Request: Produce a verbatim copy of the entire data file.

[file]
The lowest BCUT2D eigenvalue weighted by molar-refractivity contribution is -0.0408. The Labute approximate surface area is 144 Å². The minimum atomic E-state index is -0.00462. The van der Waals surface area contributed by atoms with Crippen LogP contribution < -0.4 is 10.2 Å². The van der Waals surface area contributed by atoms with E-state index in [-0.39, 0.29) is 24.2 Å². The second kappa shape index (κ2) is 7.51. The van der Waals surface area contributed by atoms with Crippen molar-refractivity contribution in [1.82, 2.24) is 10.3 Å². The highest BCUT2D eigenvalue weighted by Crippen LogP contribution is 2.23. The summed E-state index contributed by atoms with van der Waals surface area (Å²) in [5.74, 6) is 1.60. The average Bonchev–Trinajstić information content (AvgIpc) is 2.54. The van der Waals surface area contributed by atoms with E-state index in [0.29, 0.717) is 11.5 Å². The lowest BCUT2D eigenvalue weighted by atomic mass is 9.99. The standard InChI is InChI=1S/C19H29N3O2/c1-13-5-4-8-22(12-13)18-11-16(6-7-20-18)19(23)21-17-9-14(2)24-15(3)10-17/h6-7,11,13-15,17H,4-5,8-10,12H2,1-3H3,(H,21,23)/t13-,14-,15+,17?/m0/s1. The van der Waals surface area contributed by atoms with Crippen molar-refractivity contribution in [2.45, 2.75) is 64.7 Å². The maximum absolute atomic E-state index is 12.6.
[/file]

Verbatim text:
The lowest BCUT2D eigenvalue weighted by molar-refractivity contribution is -0.0408. The Labute approximate surface area is 144 Å². The minimum atomic E-state index is -0.00462. The van der Waals surface area contributed by atoms with Crippen LogP contribution < -0.4 is 10.2 Å². The van der Waals surface area contributed by atoms with E-state index in [-0.39, 0.29) is 24.2 Å². The second kappa shape index (κ2) is 7.51. The van der Waals surface area contributed by atoms with Crippen molar-refractivity contribution in [1.82, 2.24) is 10.3 Å². The highest BCUT2D eigenvalue weighted by Crippen LogP contribution is 2.23. The summed E-state index contributed by atoms with van der Waals surface area (Å²) in [5.74, 6) is 1.60. The average Bonchev–Trinajstić information content (AvgIpc) is 2.54. The van der Waals surface area contributed by atoms with E-state index in [0.29, 0.717) is 11.5 Å². The lowest BCUT2D eigenvalue weighted by atomic mass is 9.99. The standard InChI is InChI=1S/C19H29N3O2/c1-13-5-4-8-22(12-13)18-11-16(6-7-20-18)19(23)21-17-9-14(2)24-15(3)10-17/h6-7,11,13-15,17H,4-5,8-10,12H2,1-3H3,(H,21,23)/t13-,14-,15+,17?/m0/s1. The van der Waals surface area contributed by atoms with Crippen molar-refractivity contribution in [2.45, 2.75) is 64.7 Å². The maximum absolute atomic E-state index is 12.6.